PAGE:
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Friday, July 19, 2024
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The photographs of Lena:

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By Almami Fanding Taal

“Photography is a way of feeling, of touching, of loving. What you have caught on film is captured forever… it remembers little things, long after you have forgotten everything,” Aaron Siskind.

The creative industry of the Gambia is in ascendancy with a new generation of talented artists capable of filling the Independence Stadium to capacity-the largest open air exhibition venue in The Gambia. In addition, the Creative Industry has made good strides since the establishment of the National Centre for Arts and Culture NCAC and support it provides to the creative community by assisting to form them into different artistic associations to advocate for the interests of all genres of creative expressions which has led to a revival in the music scene reminiscent of the Gambia’s musical scene at the dawn of independence in the 1960s into 1970s.    

However, that nascent creative scene which showed such promise with eclectic bands such as the Super Eagles later Ifang Bondi believed to be the originator of the Afro-Manding Sound led by famed vocalists the late Paps Touray, living legends Oussou Njie (Senor) Vicky Blain, International Billboard Artist Abdel Kabirr (Laye Njum) and the Kora Award winning guitarist and composer Badou Jobe did not grow into a thriving creative industry in post-independence era. This short-lived glory may be attributable to the lack of institutional support both in the public and private sectors unlike in the neighbouring countries of Senegal, Mali and Guinea Conakry. 

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What was missing then and now is an ecosystem that can nurture talents and provide the requisite cultural infrastructure “hardware” like libraries cultural spaces museums and theatres and the funding for the arts. It is also necessary to give more focus on the “software” aspect of developing Gambia’s creative industry.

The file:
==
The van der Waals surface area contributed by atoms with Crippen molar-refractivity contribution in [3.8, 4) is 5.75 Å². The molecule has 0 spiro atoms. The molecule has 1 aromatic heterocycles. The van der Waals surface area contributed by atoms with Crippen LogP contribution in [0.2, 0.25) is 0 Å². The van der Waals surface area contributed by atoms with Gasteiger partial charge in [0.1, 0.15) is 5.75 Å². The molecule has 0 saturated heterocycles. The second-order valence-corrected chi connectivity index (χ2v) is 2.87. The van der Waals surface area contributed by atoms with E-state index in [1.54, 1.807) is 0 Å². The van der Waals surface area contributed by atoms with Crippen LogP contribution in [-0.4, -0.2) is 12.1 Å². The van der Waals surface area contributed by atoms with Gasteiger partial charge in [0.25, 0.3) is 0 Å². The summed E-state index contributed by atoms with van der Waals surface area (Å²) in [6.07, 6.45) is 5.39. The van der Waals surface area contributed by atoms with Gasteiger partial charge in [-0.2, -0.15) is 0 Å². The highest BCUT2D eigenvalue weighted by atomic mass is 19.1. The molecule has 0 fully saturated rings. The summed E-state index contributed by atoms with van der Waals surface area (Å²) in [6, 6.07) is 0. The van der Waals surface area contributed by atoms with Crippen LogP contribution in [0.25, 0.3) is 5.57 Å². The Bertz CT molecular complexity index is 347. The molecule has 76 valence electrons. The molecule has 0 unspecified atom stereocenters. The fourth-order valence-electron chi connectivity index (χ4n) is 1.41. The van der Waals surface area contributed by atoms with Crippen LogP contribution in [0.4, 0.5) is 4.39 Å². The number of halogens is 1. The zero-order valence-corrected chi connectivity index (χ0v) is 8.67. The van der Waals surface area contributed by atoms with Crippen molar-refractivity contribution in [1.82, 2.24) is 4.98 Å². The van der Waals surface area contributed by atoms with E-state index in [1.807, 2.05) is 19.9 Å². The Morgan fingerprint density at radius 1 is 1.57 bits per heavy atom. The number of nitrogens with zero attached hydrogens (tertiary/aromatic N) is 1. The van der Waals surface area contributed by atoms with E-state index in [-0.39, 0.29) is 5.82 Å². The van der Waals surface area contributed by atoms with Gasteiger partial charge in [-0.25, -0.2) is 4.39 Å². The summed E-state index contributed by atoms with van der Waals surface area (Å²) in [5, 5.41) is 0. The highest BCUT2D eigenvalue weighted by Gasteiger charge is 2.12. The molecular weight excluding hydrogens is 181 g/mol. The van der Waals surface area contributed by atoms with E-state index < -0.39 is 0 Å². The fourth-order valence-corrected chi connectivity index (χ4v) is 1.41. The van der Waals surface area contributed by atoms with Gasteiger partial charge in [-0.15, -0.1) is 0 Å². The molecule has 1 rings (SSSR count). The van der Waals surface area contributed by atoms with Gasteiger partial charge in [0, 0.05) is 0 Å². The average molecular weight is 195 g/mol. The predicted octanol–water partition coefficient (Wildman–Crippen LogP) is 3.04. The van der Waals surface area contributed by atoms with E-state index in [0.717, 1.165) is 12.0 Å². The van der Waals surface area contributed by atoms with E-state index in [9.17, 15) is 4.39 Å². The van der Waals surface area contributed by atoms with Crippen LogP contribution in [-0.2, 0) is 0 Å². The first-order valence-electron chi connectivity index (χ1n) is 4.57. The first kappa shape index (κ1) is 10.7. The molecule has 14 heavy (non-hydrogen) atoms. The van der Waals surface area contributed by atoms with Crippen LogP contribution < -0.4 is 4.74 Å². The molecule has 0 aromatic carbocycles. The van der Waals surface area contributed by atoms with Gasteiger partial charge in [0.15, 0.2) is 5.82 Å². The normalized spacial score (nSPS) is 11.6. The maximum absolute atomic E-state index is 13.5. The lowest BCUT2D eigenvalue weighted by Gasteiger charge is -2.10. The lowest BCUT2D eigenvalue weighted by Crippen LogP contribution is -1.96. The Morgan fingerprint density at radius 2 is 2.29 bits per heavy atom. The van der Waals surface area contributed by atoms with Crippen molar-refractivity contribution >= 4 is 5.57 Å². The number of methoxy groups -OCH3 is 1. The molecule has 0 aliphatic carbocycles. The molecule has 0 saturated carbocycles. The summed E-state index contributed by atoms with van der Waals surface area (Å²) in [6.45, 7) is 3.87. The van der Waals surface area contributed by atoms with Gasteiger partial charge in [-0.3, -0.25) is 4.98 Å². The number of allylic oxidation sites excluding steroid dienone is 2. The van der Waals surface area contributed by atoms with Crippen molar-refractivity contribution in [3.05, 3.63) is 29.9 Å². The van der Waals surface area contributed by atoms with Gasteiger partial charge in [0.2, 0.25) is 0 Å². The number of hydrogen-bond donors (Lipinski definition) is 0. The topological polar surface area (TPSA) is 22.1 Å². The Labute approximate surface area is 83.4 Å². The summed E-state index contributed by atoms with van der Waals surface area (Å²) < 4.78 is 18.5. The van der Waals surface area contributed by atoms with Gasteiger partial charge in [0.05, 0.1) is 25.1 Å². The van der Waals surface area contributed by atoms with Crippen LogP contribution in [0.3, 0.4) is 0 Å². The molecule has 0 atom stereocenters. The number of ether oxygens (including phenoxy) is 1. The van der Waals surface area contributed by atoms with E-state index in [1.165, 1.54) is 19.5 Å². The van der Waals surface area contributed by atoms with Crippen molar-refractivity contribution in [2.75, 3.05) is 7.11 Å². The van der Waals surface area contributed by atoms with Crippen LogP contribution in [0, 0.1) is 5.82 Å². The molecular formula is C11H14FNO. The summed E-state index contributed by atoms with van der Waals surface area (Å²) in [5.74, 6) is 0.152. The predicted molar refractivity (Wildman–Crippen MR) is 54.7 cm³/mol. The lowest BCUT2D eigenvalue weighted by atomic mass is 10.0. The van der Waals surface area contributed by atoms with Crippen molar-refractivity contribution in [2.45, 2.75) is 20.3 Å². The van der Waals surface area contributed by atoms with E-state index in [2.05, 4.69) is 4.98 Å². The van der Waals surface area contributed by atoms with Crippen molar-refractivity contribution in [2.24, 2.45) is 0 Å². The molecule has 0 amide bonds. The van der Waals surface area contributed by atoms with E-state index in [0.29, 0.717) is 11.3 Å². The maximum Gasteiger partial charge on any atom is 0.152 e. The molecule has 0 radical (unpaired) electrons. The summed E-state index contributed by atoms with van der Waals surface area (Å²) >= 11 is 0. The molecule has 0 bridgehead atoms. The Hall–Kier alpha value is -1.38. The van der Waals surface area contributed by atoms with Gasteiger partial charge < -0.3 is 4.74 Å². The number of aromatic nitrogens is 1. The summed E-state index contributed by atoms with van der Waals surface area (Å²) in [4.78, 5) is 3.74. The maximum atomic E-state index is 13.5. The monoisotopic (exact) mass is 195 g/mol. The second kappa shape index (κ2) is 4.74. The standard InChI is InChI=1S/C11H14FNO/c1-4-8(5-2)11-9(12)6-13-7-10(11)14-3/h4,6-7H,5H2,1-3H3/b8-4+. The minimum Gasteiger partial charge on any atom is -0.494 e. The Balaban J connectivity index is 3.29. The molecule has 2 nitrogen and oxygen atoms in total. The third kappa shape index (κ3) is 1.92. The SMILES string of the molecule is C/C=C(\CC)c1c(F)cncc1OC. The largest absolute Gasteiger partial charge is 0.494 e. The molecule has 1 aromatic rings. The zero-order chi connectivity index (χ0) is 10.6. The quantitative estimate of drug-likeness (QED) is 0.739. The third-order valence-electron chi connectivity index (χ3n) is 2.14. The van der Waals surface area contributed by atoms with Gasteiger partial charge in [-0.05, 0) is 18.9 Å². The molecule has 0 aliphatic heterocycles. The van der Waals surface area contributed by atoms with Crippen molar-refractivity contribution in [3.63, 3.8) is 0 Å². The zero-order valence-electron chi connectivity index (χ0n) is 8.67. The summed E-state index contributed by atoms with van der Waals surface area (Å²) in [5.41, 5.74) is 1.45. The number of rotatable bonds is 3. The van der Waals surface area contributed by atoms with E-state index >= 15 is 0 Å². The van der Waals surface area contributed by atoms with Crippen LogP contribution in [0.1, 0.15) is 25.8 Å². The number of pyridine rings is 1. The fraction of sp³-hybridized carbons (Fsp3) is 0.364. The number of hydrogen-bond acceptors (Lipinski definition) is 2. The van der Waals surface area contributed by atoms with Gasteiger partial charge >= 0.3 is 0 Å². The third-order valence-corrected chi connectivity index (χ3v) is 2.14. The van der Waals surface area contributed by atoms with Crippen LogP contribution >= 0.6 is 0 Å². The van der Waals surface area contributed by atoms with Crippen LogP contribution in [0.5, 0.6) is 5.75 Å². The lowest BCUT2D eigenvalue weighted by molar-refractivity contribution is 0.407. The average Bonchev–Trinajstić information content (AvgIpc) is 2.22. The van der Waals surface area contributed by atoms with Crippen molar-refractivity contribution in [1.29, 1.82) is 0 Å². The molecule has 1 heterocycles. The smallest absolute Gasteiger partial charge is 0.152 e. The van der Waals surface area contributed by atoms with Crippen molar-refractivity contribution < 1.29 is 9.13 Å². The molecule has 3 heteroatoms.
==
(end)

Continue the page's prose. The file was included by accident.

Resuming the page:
So, what has this got do with the Photographs of Lena Nian currently on display at the Alliance Française on Kairaba Avenue? Perhaps to start by suggesting the unity of purpose of the creative process then and now, which is elevating excellence in the arts in the hope of eliciting some official attention and recognition for the creative industry and the catalytic role of the creative temperament in birthing innovation, creating employment opportunities for all and wealth creation for our nation.

The exhibition has been on display since 24th February 2022 and will officially wrap up on the 16th of April 2022. So, there is still time to see to this wonderful collection.

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I first saw the pictures taken by Lena Nian-the Photographer at the Gaya Art Café before the age of selfies.

Now that cameras are so ubiquitous in the digital age one wonders what is left in photography to inspire the creative mind?

Lena’s subjects are the ordinary people in their everyday surroundings. This exhibition of her work titled ONE is focussed on unity, intimacy, domesticity and the images do poetic justice to our times when we are living in the receding shadow of the Covid 19 pandemic.

The blurb for the exhibition has a family snapshot of a mother and daughter, posing casually and not beaming at the camera, as family portraits intuitively come across as, the portrait has been enlarged, and perhaps treated, to foreground its signs of warmth and affection: surface emoting, acting, mock-ups. The scale lends an ordinary, unaffected portrait an even deeper charm, but the black and white print makes one’s thoughts turn inevitably to the time between then and now, and all that may have happened in between.

Lena’s ambitious images, which include abstracts-Holding Hands, always allow a lot of space for the viewer to enter in and form their own interpretations, while simultaneously holding something back. That something – embedded, complex, and elusive – is crucial in terms of the resonance these photographs possess.

More than ever, we need unity of purpose and fulfilling intimacy in our lives to help us come together and deal with the global challenges of climate change and the pandemics that will afflict the planet given the stresses the life support systems of the earth are under.

One observation I have is that the use of professional models and overt references to the culture through the fabrics seem very polished. Even though that does not in any way diminish the authenticity of the compositions for me. It may appear facile and staged. One suggestion I have: Take the camera out of the studio real life is fascinating enough and ought to be captured because it is so fleeting.

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